1. Ad te, Rex summe, omnium Redemptor, oculos nostros sublevamus flentes: exaudi, Christe, supplicantum preces.

(To you, Most High King, Redeemer of us all, we lift our eyes, weeping: hear, O Christ, our prayers of supplication.)

That's enough for now. Meditate on those words (and the words of Parce Domine) during Lent, especially on Friday.

As part of your penance (or mine?) I plan on recording myself singing this and Parce Domine and placing it online.

Wisdom from a friend

I hope she won't mind, but these words of hers are too good (and true) not to share with my readers:
There are some wonderful theologians who are filled with the Holy Spirit, while there are some others who, sadly, are just full of themselves.
In the words of St. Paul, "test everything; hold fast what is good" (1 Thess 5:21). For a Catholic, that means comparing what someone tells you with what the Church teaches; check the Catechism and other Church documents.

Bishop Williamson (SSPX) apologizes for his remarks

... I can truthfully say that I regret having made such remarks, and that if I had known beforehand the full harm and hurt to which they would give rise ... I would not have made them. ... To all souls that took honest scandal from what I saidbefore God I apologise.
See the full text at Fr. Z's blog.

The Power of the Cross: Thursday after Ash Wednesday - Jesus' Invitation

Ask — Do I fear the cross of Christ or do I embrace it?

Seek — Place a crucifix in a prominent place in your home. Look upon this sign of our salvation upon rising and before you retire for the night, asking Christ to help you to "take up your cross" and follow him.

Knock — Meditate on Philippians 3:18-21. What are you living for? Do you see the saving power of the cross or are you an enemy of the cross? Do you believe in the power of Christ?

Transform Your Life — Believe in the gospel and experience the liberating effects of taking up your cross and following Jesus. Make your life one that will not be spent looking backward in regret for all the good that you did not do — focus on the good that you can do right now!

The Power of the Cross: Applying the Passion of Christ to Your Life, p. 259.)

Wednesday, February 25, 2009

Lenten Lament: Parce Domine

R. Parce Domine, parce populo tuo: ne in aeternum irascaris nobis.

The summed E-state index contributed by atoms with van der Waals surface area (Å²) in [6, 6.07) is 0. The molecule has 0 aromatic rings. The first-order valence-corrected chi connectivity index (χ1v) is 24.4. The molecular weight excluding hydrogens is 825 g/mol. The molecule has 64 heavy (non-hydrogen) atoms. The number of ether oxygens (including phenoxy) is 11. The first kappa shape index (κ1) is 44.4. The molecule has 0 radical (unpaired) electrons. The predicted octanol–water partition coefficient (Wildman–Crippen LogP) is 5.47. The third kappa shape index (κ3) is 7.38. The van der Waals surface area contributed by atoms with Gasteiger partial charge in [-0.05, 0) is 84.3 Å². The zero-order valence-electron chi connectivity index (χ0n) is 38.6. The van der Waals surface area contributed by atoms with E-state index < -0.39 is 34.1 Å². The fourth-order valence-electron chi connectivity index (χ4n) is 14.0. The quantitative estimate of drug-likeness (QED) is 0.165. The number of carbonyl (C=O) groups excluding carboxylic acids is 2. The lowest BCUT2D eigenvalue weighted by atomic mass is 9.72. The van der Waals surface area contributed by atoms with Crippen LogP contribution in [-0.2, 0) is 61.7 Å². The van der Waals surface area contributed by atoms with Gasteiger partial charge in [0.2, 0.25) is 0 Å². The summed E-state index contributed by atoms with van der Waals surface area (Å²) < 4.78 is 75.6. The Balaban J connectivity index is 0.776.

(Spare, O Lord, spare Your people: lest You be angry with us forever.)

1. Flectamus iram vindicem, ploremus ante Judicem; clamemus ore supplici, dicamus omnes cernui.

(Let us bow before the avenging wrath, let us weep before the Judge; let us cry out with words of supplication, let us all speak, falling prostrate.)

2. Nostris malis offendimus tuam Deus clementiam; effunde nobis desuper remissor indulgentiam.

(O God, by our wickedness we have offended Your clemency; pour forth on us from above, O forgiving One, Your pardon.)

3. Dans tempus acceptabile, da lacrimarum rivulis lavare cordis victimam, quam laeta adurat caritas.

(Giving us an acceptable time, grant to purify, in the rivers of our tears, the sacrifice of our hearts, enkindled by joyful charity.)

4. Audi, benigne Conditor, nostras preces cum fletibus in hoc sacro jejunio fusas quadragenario.

(Hear, O benign Creator, our prayers, with lamentations, poured forth during this holy fast of forty days.)

5. Scrutator alme cordium, infirma tu scis virium; ad te reversis exhibe remissionis gratiam.

(O beloved searcher of hearts, You know the weakness of mortal bodies; show to those returning to You the grace of forgiveness.)

English translations are essentially my own. Verse 3 was a tough one.

The antiphon is based on
Joel 2:17.

Verse 1 is from
Ex more docti mystico (Pope St. Gregory I), verse 5 (according to the revision by Pope Urban VIII). Verse 2 is from Ex more docti mystico, verse 6 (original).

Verse 3 is from
O Sol salutis initimis (Pope Urban VIII), verse 2 (revision of Iam, Christe, sol iustitiae).

Verses 4 and 5 are from
Audi, benigne Conditor (Pope St. Gregory I), verses 1 and 2.

Liturgy: Blessing with holy water... and a Super-Soaker

Sigh. File this under "liturgical abuse". The Rite of Sprinkling (which can replace the Penitential Rite) is not to be performed with a Super-Soaker.

[H/T: the Curt Jester]

Humor: Google on Ash Wednesday

Someone forgot to upload Google's special image for today!

Lenten Resources from the USCCB

Check out the USCCB's web site for Lent. It looks pretty good. It's organized according to the four pillars of the Catechism:
  1. What We Believe (Creed)
  2. What We Celebrate (Sacraments)
  3. How We Live (Live)
  4. How We Pray (Prayer)

Lenten Fasting

Please consider joining me for a Lent of daily Mass attendance and fasting. My "motto" for this discipline two years ago when I first did it was "Two square meals and one round one". It's a bit misleading because when fasting, only one meal should be "square" — that is, full — but it works for a motto.

I'm afraid it doesn't translate very well into Latin (retaining the pun-value of "square" versus "round"), but here are a few attempts that use a mild play on words:
  • Duo cibi iusti; unus cibus iustificatorum. ("Two just meals; one meal of the justified.")
  • Duo cibi iusti; unus cibus ad iustitiam. ("Two just meals; one meal unto justification/righteousness." This is the one I've chosen to go with, because it reminds me of the ongoing process of justification.)
You could also substitute mensa/mensae or cena/cenae (both feminine) for cibus/cibi (masculine), and come up with: